Festivals

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Toronto in the summer is a totally different city to the one we found in January. Trees and flowers suddenly burst into life. Patios spring up outside bars and restaurants. And Toronto’s inhabitants, freed from underground walkways and down jackets, reclaim their city with a string of celebrations: parades along Yonge Street marking Pride and Indian independence, festivals by the waterfront for vegetarian food or Canadian literature, and parties in honour of Canada Day, the country’s birthday, with indigenous dance and fireworks.

The Toronto International Film Festival, or TIFF, has just come to an end – a ten-day cinematic extravaganza that’s taken over the Entertainment District and seen the arrival of the big screen’s biggest stars. (It’s not every day that you bump into Keira Knightley on the way home from work.) With theatres as well as cinemas overcome by film fans, we headed to the Princess of Wales for one of the first showings of Can you ever forgive me?, featuring Melissa McC…

Lyon on the Lawrence

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Montreal – home to European style, American scale and Canadian charm. Famed for fashion, jazz and bagels, it takes its name from its local landmark, Mont Royal – christened by the explorer Jacques Cartier who sailed here up the Saint Lawrence River in 1535. Despite being surrendered to the English in 1760, Montreal is the second largest French-speaking settlement in the world (a mere 3,419 miles from Paris) – and, although it’s no longer Canada’s most populous city (having lost that crown to Toronto in the 1970s), it remains a thriving hub of commerce and culture.


Another month brings another statutory holiday – this time for Labour Day – so we hopped in a tiny plane at Toronto City Airport and within an hour were gazing down at the skyscrapers of Montreal. The first stop for tourists is the old town, including the imposing Notre-Dame Basilica, the industrial Old Port, and bustling Bonsecours Market, all in the shadow of the city’s financial district and Mont Royal. Wandering the cobbl…

Dublin in the dominions

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St. John’s – Canada’s oldest city, the capital of its newest province, and North America’s most eastern settlement. Named when John Cabot first sailed into its harbour on the Feast of St John the Baptist in 1497, today St. John’s is associated with ‘jellybean row’, the brightly coloured hillside houses that can be seen for miles around. It’s the principal city of Newfoundland and Labrador, which has a rich history, its own time zone (three and a half hours behind GMT), and a unique reputation. Visitors know to expect a broad Cornish-Irish accent, rum-based initiation rituals, and a feeling that there is nowhere on earth quite like it.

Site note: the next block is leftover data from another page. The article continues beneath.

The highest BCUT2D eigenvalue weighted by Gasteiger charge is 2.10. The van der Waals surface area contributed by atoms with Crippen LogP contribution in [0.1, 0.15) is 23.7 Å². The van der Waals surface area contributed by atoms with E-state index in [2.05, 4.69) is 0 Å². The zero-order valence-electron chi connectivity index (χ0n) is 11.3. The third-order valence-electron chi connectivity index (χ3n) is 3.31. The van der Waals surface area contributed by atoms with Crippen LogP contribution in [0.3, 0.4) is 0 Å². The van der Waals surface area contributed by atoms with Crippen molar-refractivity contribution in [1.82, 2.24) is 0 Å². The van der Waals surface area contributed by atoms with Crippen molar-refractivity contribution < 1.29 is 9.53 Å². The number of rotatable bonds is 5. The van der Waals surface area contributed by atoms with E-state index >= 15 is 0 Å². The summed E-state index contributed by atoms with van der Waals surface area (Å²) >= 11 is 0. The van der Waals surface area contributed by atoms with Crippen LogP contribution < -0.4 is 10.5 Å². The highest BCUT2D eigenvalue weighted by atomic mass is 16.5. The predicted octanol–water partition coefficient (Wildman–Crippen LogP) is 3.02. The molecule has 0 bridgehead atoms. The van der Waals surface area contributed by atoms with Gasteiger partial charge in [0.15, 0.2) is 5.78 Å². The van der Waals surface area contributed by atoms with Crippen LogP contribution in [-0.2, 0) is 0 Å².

Early August brings a Civic Holiday in most of Canada, so we flew almost halfway back to London to the country’s eastern tip. (It’s sea from there to Ireland.) Our only experience of Newfoundland previously had been the hit musical Come From Away, which recounts how plane-loads of travellers were stranded and accommodated in Gander immediately after 9/11.…

High dining

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We’ve talked about the food, and we’ve talked about the views, but how about food with a view? My family’s visit gave us the perfect excuse to visit the tourist sites of Toronto, with the city’s most famous landmark, the CN Tower, at the top of the list. And friends (visiting a few days earlier on their honeymoon) had highly recommended the Tower’s 360 Restaurant – not least because you can avoid the entrance fee by booking dinner there. So as the evening rush hour slowly dissipated 351 metres below us, we enjoyed breath-taking views of Toronto’s islands, skyscrapers, parks and thoroughfares all bathed in brilliant sunlight. The food was excellent too, with an all-Canadian menu from Newfoundland cod to Alberta beef, and local wines taken from the world’s highest cellar. This is the way to see the city!

A week later, as a belated birthday treat from my parents, we headed to floor 54 of the TD Bank Tower on Wellington Street, home of the restaurant Canoe. A favourite among Toronto’s fina…

Niagara Falls

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For its early settlers, the sheer size of the New World was daunting. Its lakes were wider, its mountains taller, its valleys deeper than anything they had seen at home. Few images conveyed this more powerfully than the awesome vista of Niagara Falls. One seventeenth-century explorer described it as “a vast and prodigious Cadence of Water which falls down after a surprizing and astonishing manner, insomuch that the Universe does not afford it's parallel”. Today it remains one of Ontario’s must-see sites, so with my family visiting Toronto and assisted by a hapless tour company, we made our way to one of Canada’s most famous spectacles.



First, a stop at Niagara-on-the-Lake, which is situated exactly where Niagara River flows into Lake Ontario. A picturesque town with a cultivated charm and colonial style buildings, it was briefly the capital of Upper Canada (Ontario’s predecessor) at the end of the eighteenth century, before witnessing multiple battles in 1812 when the Americans raz…